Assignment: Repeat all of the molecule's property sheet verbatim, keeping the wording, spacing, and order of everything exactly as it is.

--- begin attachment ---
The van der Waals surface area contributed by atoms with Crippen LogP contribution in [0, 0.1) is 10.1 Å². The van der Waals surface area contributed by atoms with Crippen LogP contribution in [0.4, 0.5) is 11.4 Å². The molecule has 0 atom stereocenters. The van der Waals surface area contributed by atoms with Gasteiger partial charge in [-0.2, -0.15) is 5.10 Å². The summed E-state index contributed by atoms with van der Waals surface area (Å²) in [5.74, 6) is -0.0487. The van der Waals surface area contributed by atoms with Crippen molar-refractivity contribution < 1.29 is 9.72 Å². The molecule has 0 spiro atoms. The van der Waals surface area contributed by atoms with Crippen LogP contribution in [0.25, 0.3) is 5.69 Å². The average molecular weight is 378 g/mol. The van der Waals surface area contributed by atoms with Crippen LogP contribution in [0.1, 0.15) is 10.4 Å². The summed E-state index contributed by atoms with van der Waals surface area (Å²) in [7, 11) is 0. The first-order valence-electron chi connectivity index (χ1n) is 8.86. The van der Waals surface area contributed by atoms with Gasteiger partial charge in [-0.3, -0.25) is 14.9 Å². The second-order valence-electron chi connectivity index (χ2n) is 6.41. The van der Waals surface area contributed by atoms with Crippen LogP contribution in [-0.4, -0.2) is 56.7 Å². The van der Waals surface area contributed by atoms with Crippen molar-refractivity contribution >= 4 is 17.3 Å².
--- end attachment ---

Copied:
The van der Waals surface area contributed by atoms with Crippen LogP contribution in [0, 0.1) is 10.1 Å². The van der Waals surface area contributed by atoms with Crippen LogP contribution in [0.4, 0.5) is 11.4 Å². The molecule has 0 atom stereocenters. The van der Waals surface area contributed by atoms with Gasteiger partial charge in [-0.2, -0.15) is 5.10 Å². The summed E-state index contributed by atoms with van der Waals surface area (Å²) in [5.74, 6) is -0.0487. The van der Waals surface area contributed by atoms with Crippen molar-refractivity contribution < 1.29 is 9.72 Å². The molecule has 0 spiro atoms. The van der Waals surface area contributed by atoms with Crippen LogP contribution in [0.25, 0.3) is 5.69 Å². The average molecular weight is 378 g/mol. The van der Waals surface area contributed by atoms with Crippen LogP contribution in [0.1, 0.15) is 10.4 Å². The summed E-state index contributed by atoms with van der Waals surface area (Å²) in [7, 11) is 0. The first-order valence-electron chi connectivity index (χ1n) is 8.86. The van der Waals surface area contributed by atoms with Gasteiger partial charge in [-0.3, -0.25) is 14.9 Å². The second-order valence-electron chi connectivity index (χ2n) is 6.41. The van der Waals surface area contributed by atoms with Crippen LogP contribution in [-0.4, -0.2) is 56.7 Å². The van der Waals surface area contributed by atoms with Crippen molar-refractivity contribution >= 4 is 17.3 Å².